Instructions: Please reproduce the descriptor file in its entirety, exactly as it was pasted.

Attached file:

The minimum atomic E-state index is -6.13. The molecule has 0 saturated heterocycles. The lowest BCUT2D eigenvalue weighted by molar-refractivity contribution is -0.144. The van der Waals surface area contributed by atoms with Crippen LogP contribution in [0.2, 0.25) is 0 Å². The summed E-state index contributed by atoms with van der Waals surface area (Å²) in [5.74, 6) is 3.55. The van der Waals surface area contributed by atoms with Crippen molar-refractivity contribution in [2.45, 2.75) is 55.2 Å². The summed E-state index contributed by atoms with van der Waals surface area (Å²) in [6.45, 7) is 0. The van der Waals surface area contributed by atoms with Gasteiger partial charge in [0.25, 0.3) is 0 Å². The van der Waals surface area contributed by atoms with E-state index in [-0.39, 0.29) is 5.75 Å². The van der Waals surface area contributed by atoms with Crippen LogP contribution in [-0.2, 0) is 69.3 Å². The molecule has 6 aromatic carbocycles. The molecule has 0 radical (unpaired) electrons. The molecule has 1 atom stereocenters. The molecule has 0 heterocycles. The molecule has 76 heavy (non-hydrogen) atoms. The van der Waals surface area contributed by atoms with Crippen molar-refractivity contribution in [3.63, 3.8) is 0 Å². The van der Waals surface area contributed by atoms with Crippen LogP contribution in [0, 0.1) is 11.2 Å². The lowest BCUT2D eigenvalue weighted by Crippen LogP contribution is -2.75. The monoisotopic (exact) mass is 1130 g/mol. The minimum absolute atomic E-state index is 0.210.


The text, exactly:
The minimum atomic E-state index is -6.13. The molecule has 0 saturated heterocycles. The lowest BCUT2D eigenvalue weighted by molar-refractivity contribution is -0.144. The van der Waals surface area contributed by atoms with Crippen LogP contribution in [0.2, 0.25) is 0 Å². The summed E-state index contributed by atoms with van der Waals surface area (Å²) in [5.74, 6) is 3.55. The van der Waals surface area contributed by atoms with Crippen molar-refractivity contribution in [2.45, 2.75) is 55.2 Å². The summed E-state index contributed by atoms with van der Waals surface area (Å²) in [6.45, 7) is 0. The van der Waals surface area contributed by atoms with Gasteiger partial charge in [0.25, 0.3) is 0 Å². The van der Waals surface area contributed by atoms with E-state index in [-0.39, 0.29) is 5.75 Å². The van der Waals surface area contributed by atoms with Crippen LogP contribution in [-0.2, 0) is 69.3 Å². The molecule has 6 aromatic carbocycles. The molecule has 0 radical (unpaired) electrons. The molecule has 1 atom stereocenters. The molecule has 0 heterocycles. The molecule has 76 heavy (non-hydrogen) atoms. The van der Waals surface area contributed by atoms with Crippen molar-refractivity contribution in [3.63, 3.8) is 0 Å². The van der Waals surface area contributed by atoms with Crippen LogP contribution in [0, 0.1) is 11.2 Å². The lowest BCUT2D eigenvalue weighted by Crippen LogP contribution is -2.75. The monoisotopic (exact) mass is 1130 g/mol. The minimum absolute atomic E-state index is 0.210.